Posts tagged “trickery”

ChittahChattah Quickies

  • LA Times runs front-page ad that resembles a news item – [Nice unpacking of a concern I explored in my recent interactions column, Interacting With Advertising (ask us for a copy)]
    There was no intent to fool readers, Mr. Stotsky said. He said the ad used fonts that differed from the standard Los Angeles Times fonts, and it included the NBC logo. NBC staff wrote the ad, and The Times’s business staff approved it; the editorial side was not involved, he said. “I think most consumers will recognize that this is an ad,” Mr. Stotsky said.

    Whether readers knew this was advertising or not was beside the point, said Geneva Overholser, director of the school of journalism at the University of Southern California’s Annenberg School for Communication.

    “Some people say readers are smart and they can tell the difference, but the fundamental concept here is deeply offensive,” she said. “Readers don’t want to be fooled, they don’t like the notion that someone is attempting to deceive them.”

  • Another Los Angeles Times Promotion Draws Fire – (again, an issue I explored in my recent interactions column, Interacting with Advertising)

    “You dress an ad up to look like editorial content precisely because you think it will make it more valuable,” said Geneva Overholser, director of the school of journalism at the University of Southern California Annenberg School for Communication. “Fundamentally, that’s an act of deception.”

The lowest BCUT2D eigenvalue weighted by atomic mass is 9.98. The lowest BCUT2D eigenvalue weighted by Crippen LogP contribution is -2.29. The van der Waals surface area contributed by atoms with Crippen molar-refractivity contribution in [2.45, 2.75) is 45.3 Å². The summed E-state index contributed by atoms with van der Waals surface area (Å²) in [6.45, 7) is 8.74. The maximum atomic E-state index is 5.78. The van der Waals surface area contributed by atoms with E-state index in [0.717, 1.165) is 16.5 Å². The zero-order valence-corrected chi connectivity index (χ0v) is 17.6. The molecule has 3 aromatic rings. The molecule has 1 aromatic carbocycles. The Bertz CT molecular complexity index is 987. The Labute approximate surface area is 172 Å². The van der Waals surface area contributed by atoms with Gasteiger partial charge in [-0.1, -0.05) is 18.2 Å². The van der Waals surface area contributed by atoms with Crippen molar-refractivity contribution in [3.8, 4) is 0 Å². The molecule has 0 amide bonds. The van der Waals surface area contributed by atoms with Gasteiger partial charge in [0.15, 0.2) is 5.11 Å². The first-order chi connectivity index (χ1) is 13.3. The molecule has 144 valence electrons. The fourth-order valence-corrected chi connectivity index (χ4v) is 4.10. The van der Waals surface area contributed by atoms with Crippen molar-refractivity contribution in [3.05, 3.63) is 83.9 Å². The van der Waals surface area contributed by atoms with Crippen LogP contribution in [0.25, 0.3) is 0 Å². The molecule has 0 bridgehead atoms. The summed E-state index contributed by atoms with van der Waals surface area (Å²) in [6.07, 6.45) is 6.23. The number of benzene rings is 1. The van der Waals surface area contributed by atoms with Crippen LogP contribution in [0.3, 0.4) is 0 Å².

The supplement is clearly marked as an advertising supplement, said Nancy Sullivan, a Los Angeles Times spokeswoman. The bylines have “special advertising section writer,” and the font is different from the one the newspaper uses, she said.

Flying the sneaky skies


While checking in online for a United Airlines flight, you may be offered the opportunity to upgrade to Economy Plus. It’s likely that most people decline upsells in many situations, though. The default would be to click “no thanks” and move on to completing the transaction. But United has done some tricky and manipulative interface design. The bright yellow arrow with bold text placed on the right is almost irresistible. E-commerce sites have trained us to envision a transaction moving from left to right (granted that they’ve landed on that model since it corresponds to how we read and other cultural factors); it’s very easy to click on the arrow and make a purchase you didn’t want. It takes cognitive work to search for the preferred option which is a lowly blue-underlined unbolded text link off to the left.

Why would United do this? Sure, they can trick a few people into mistakenly purchasing an upgrade. But at what cost to the brand? Even if they don’t fool you, you’ve had to work to avoid being fooled, and the trust (seemingly an important brand attribute for an airline) is dinged.

Grab a clue, web people @ United…this is no way to interface with customers.


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